Nostalgia for cassette tape is sweeping the world, from Taylor Swift’s new release to this month’s Record Store Day. But what’s the truth about this medium?
The answer is that its resurgence is rooted in a new generation of audio cassettes. They offer better high-frequency definition, more sophisticated treble response and are more stable at higher volume levels than standard ferric oxide (Type I) tape.
Probably the best known tape for audiophiles, type 1 tapes are famous for their low end reproduction and the “warm” effect they can have on music. They are also able to mellow out harsh digital recordings a bit.
Type 1 cassettes can be found in any standard deck, and most recorders can handle them properly. They can be a bit on the short side when it comes to bass and high end reproduction though, so experimentation is key here.
A type 2 tape is the second most common cassette found. These often have a high bias printed on them and will have some form of chrome on them.
These have a slightly accentuated high end to them which some people like. This is a trade off for the low end being slightly compromised.
These tapes are not compatible with all machines so you will need a machine that is setup to record them properly to get the best results. They can also reveal digital harshness in your source material so be careful what you put on them.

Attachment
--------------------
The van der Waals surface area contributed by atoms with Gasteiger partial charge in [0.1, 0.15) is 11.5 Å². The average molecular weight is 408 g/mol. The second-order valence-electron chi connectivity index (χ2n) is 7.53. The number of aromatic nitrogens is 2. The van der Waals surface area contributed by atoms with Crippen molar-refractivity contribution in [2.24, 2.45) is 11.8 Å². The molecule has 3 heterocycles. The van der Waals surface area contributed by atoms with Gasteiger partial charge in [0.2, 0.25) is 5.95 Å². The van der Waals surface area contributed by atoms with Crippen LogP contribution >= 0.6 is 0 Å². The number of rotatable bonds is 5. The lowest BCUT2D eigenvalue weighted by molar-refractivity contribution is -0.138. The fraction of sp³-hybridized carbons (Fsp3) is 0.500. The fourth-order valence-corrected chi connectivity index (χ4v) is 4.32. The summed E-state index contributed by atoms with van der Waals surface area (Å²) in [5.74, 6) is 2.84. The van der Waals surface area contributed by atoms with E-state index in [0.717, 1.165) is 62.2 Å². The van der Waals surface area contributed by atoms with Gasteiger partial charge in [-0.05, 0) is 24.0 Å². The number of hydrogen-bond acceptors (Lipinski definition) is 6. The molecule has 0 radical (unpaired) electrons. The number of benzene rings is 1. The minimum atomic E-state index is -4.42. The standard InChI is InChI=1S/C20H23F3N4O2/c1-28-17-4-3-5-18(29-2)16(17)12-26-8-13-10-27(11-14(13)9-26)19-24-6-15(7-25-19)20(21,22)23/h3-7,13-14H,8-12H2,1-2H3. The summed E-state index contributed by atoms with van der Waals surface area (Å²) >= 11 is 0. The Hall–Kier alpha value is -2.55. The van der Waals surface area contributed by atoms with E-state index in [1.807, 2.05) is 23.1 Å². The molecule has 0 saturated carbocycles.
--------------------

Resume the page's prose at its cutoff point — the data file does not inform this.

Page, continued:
Type 3 was a combination of types 1 and 2. The idea was to give you the crisp highs of type 2 and the full low end of type 1.
They didn’t take off and never really got the universal market acceptance needed for cassettes.
The biggest problem with this format was the sound. While a good Type II could take a lot of treble without overload or saturation, a good Type III tape didn’t take much treble and would often hiss quite a bit.
Type 4 was an interesting tape. It had less hiss than a Type I and could take higher rec levels.
But it had one major disadvantage. It had less natural treble than Type Is, so it wasn’t as good for recording loud things like music or rap.
It never really sold in great numbers. It was only really available to a few dedicated audiophiles who had very expensive tape decks.
Reel to Reel
Reel to reel tape (R2R) is a magnetic audio recording format in which recording tape is spooled between two progressively empty “take-up” reels. The end of the tape is manually pulled from the supply reel, threaded through mechanical guides and over a tape head assembly, and attached by friction to the hub of the second, initially empty takeup reel.
Reel-to-reel tape was the primary audio recording format for professional and amateur musicians until the introduction of compact cassettes in 1963. Although compact tapes were smaller and cheaper than their R2R cousin, they compromised fidelity and made them unsuitable for professional use.
The Cassette Metal Rollin train tracks are a neat and safe way to transfer stock onto or off your layout. They plug into a special locating block attached to the baseboard outlet track, providing accurate alignment and electrical continuity.
They come in different shapes and sizes, depending on your needs. For instance, this shallow-sided 550mm version has adjustable gates which are automatically locked in place as the loco pushes against them, for added safety during handling.